It would appear Premier Gallant has pulled off quite the coup in landing a new health care funding arrangement with Ottawa, on the heels of a failed conference between the federal government and the provinces to do just that.
Overall, I have always found Canadian media more balanced in political coverage, but of course it’s hard to compare when it’s the US election, but two stories in recent days offer a particular glimpse of the mainstream media in the US, and not in a good way.
Thoughout this whole campaign right up to the candidate speeches at the convention, civility ruled. No cheap shots, in fact not even mild criticism of each other. At least not in public. Privately, there was buzz of one rival team not being made to feel welcome at another’s hospitality suite the night before but that’s pretty normal stuff.
First some context. I have been going to political leadership conventions since the 70s, most of those as a journalist but over this past weekend simply as an observer. In fact I was probably the only one in the whole Aitken Centre Saturday who wasn’t either paid to be there or was there to support a candidate. But while I’m not a member of the PC Party and therefore didn’t have a dog in the fight, in the past I did cover and later worked for the Tories, so it was a great and pleasurable opportunity to connect with some old friends. Plus, I’m a political junkie so watching the day unfold without the responsibility to do journalism made it kind of fun – so I tweeted when and what I wanted and simply took it all in.
A couple of weeks ago, Ezra Levant took direct aim at Syrian students attending Fredericton High School. For those who aren’t familiar with Levant, he’s a right wing pseudo-journalist, who until its demise, worked at Sun TV, and now pursues his right wing, anti-immigrant agenda through his social media channel The Rebel.
Many of the problems and criticism of the Brian Gallant government seem to be rooted in two shortcomings. First, policy decisions that don’t seem to have been well thought out, and second, poor communications. And often, the two are linked, wrapped up in a lack of transparency.
This blog is strictly meant for people in Fredericton. If you aren’t from Fredericton or you don’t live in Fredericton, then just move along – nothing to see here.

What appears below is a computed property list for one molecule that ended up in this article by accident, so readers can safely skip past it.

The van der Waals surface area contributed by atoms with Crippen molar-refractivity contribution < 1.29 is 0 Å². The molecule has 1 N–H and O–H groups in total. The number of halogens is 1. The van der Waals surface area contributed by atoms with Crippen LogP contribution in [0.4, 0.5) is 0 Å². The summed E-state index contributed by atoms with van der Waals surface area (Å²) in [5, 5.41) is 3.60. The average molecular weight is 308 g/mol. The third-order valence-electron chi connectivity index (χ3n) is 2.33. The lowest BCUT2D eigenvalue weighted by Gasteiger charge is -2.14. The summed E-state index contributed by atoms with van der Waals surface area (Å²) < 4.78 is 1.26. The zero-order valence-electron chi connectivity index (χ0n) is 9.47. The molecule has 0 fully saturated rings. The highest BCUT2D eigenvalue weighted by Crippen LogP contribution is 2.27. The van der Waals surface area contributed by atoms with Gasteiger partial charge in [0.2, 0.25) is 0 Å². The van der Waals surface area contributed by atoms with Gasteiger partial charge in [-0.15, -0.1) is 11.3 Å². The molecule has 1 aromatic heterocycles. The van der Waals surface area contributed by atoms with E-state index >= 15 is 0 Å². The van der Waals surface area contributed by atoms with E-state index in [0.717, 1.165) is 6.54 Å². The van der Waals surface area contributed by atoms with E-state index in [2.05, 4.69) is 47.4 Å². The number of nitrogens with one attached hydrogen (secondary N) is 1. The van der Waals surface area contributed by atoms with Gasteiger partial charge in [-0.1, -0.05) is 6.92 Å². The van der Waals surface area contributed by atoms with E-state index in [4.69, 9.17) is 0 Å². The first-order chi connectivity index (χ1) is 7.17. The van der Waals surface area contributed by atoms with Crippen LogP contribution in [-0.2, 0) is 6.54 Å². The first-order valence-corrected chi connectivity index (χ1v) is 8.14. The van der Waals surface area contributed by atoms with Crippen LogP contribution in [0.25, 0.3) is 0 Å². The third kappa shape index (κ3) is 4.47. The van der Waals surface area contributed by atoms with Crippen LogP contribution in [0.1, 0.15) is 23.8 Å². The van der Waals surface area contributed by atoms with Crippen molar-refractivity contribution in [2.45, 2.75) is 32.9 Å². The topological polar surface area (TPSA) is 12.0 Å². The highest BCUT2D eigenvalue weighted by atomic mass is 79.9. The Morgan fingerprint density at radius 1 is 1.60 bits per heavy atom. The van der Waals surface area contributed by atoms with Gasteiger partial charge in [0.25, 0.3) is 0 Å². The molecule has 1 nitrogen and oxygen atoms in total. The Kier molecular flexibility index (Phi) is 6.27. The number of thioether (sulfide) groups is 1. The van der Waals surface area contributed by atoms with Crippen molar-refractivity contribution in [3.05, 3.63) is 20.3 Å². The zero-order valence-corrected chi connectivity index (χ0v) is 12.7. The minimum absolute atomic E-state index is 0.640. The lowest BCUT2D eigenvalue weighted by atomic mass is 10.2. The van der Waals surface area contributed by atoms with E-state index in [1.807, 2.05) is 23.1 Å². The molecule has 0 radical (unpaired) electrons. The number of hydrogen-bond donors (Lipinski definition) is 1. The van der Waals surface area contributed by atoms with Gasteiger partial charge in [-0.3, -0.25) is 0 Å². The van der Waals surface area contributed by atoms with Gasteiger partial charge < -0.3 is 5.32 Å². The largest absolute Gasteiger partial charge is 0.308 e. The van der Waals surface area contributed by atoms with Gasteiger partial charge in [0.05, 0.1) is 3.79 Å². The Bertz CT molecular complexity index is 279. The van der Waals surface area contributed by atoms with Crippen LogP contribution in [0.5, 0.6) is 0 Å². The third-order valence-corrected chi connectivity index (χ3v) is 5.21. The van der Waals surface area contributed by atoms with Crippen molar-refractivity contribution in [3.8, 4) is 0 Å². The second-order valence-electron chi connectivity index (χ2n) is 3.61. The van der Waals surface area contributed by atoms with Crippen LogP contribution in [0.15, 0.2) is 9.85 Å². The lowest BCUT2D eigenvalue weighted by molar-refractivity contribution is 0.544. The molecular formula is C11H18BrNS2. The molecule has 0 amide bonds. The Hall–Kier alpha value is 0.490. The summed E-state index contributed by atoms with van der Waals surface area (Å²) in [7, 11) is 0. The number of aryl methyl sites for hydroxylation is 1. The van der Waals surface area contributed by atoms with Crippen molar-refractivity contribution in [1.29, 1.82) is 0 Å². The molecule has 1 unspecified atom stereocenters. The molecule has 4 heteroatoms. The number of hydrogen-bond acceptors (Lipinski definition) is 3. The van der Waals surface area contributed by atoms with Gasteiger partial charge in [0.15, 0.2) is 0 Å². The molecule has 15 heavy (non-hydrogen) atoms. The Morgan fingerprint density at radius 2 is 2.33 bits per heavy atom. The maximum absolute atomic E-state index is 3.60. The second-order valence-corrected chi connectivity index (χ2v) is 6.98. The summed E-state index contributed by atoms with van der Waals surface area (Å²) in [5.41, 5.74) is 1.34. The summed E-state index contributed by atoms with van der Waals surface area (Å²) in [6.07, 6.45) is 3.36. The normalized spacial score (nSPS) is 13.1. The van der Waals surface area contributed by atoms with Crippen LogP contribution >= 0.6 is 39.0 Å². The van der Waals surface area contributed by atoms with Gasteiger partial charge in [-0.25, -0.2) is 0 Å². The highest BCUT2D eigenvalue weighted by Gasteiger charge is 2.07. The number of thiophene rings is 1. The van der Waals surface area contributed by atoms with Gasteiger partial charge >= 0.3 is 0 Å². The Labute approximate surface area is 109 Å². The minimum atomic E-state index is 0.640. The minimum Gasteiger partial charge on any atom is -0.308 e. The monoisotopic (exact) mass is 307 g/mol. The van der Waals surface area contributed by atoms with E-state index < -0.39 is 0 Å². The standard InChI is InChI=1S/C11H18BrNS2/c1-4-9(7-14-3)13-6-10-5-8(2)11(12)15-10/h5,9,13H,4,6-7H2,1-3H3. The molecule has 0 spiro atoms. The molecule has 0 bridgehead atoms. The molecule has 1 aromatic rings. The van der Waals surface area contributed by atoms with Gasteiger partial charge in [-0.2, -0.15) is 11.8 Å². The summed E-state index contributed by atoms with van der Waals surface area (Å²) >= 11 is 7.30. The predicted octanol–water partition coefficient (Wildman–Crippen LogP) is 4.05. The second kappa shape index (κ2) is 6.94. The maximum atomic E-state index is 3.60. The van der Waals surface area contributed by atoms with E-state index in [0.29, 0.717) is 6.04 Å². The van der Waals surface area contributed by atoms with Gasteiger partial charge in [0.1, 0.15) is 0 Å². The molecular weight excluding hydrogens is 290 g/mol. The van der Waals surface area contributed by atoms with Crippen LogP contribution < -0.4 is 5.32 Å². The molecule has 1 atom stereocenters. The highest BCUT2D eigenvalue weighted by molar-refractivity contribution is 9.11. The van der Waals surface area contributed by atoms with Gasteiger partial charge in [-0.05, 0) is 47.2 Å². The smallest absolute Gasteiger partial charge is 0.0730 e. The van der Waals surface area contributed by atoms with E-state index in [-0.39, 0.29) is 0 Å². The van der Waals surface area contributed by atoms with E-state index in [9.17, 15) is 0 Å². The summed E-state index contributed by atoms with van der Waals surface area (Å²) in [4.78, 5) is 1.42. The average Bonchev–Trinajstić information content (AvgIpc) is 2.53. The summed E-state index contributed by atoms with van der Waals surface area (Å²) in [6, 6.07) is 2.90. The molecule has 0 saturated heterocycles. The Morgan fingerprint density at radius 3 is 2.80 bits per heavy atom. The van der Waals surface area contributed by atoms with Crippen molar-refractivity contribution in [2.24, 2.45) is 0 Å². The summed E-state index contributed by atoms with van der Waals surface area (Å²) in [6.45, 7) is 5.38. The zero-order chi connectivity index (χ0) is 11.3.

Back when the intended sale of NB Power to Hydro Quebec was the sole focus of discussion at the legislature, the government could easily sense it was losing ground.
It was around 1979 or early 80’s perhaps. Early June I think. The New Brunswick legislature was in session with added evening sittings, trying to work through a number of bills before breaking for the summer. There’s no air conditioning in the legislature and it was hot, and nerves were frayed. Nobody wanted to be there but the Opposition Liberals were dragging out the debates.
It is a reality of the Internet that there’s no filter. People are free to display their ignorance and hate to their heart’s content, never having to fuss about accuracy or fairness.
Like so many Canadians, I have been following closely the news around the Fort McMurray evacuation. It goes without saying that one can’t help but be moved by the dramatic video, the tragic losses, the personal stories of adversity, the related triumph of the human spirit, the generosity of a country coming together, the enormity of the whole thing.
My initial reaction to the Gallant government’s announcement of free tuition for low-income students was extremely positive. I saw it not only as an excellent investment in our future but even more than that, a giant step toward breaking the welfare cycle, and for the working poor, a step toward leveling the playing field.
I don’t know how many people who read this blog listen to Fredericton CBC’s Information Morning program and the CBC newscasts, so if you are not among that subset, you may not be aware of the controversy that erupted this week, as I don’t think it has been reported anywhere else, not that I caught anyway.
WTF Republicans? Why can’t you be like our Conservatives?
Watching the presidential race unfold in the United States I get the distinct impression I am a witness to history. But not in a good way because it definitely could end badly, either at the Republican convention or later.